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Archive for Monday, June 9, 2003

Poland to join European Union

June 9, 2003

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— Poles voted overwhelmingly Sunday to bring their nation of 38 million into the European Union, fulfilling long-nurtured aspirations after decades of Cold War isolation.

President Aleksander Kwasniewski, an ardent EU campaigner, underlined the historic dimension of the weekend referendum, exclaiming to cheering supporters at the presidential palace: "We are coming back! We are coming back to Europe!"

"Poland in the European Union -- could anyone have dreamed about it more than a decade ago?" Kwasniewski said.

Poland, the first Soviet bloc country to topple communism in 1989, will be the largest country to join the 15-nation bloc next year, with voting power equal to Spain and behind only Great Britain, Germany, France and Italy.

The EU invited 10 nations to join next year. Poland is the sixth to approve membership.

Across the country, jubilant Poles filled central squares to celebrate, some waving red-and-white Polish flags, others blue EU banners.

Warsaw residents celebrate the first official results of the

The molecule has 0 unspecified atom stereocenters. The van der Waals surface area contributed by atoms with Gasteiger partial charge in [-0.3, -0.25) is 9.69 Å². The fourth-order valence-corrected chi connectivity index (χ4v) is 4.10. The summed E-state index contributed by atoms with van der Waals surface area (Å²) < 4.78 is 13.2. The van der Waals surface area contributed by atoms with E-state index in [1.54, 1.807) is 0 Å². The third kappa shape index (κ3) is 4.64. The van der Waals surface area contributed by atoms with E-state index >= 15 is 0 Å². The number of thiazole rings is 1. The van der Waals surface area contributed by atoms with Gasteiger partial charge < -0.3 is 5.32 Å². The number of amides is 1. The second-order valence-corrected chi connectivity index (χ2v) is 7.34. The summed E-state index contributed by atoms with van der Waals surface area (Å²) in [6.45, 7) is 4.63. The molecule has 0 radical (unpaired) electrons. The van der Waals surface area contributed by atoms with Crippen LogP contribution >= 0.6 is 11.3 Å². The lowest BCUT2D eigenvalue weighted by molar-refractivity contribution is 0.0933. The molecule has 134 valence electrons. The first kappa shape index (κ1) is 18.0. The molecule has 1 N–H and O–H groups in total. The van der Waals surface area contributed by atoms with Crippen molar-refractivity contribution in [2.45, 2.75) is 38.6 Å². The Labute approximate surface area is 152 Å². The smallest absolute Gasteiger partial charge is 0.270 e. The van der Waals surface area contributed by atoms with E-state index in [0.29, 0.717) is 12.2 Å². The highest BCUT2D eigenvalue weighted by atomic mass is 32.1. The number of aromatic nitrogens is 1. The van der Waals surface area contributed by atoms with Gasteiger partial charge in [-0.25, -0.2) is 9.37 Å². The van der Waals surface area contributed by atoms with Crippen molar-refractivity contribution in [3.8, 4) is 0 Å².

European Union accession referendum in Poland. Poles voted
overwhelmingly Sunday for their nation of 38 million to join the
European Union, fulfilling long-nurtured aspirations to return to
the European fold after decades of division.

Warsaw residents celebrate the first official results of the European Union accession referendum in Poland. Poles voted overwhelmingly Sunday for their nation of 38 million to join the European Union, fulfilling long-nurtured aspirations to return to the European fold after decades of division.

Bands played both the Polish and EU anthems as revelers danced, uncorked champagne and paraded about with children on their shoulders.

Turnout surged to 58 percent of the nation's 29.5 million registered voters Sunday, after a disappointing show of 18 percent Saturday. A 50-percent turnout was required to make the referendum valid.

Early official returns showed 76 percent voted "yes" for membership, with 75 percent of Poland's 25,000 polling stations reporting.

In a potent reminder of Poland's long struggle to rejoin the community of democratic nations, Kwasniewski was joined by Solidarity activists who defied the communist regime as well as by the last communist leader, Mieczyslaw Rakowski, who participated in round-table talks that led to democratic change.

Poland's most famous freedom fighter, Solidarity founder and former President Lech Walesa, watched from his home in the Baltic port city of Gdansk.

"We achieved a success. Let's celebrate," Walesa said. "This is my last fight for Poland's future chances. This is the last battle."

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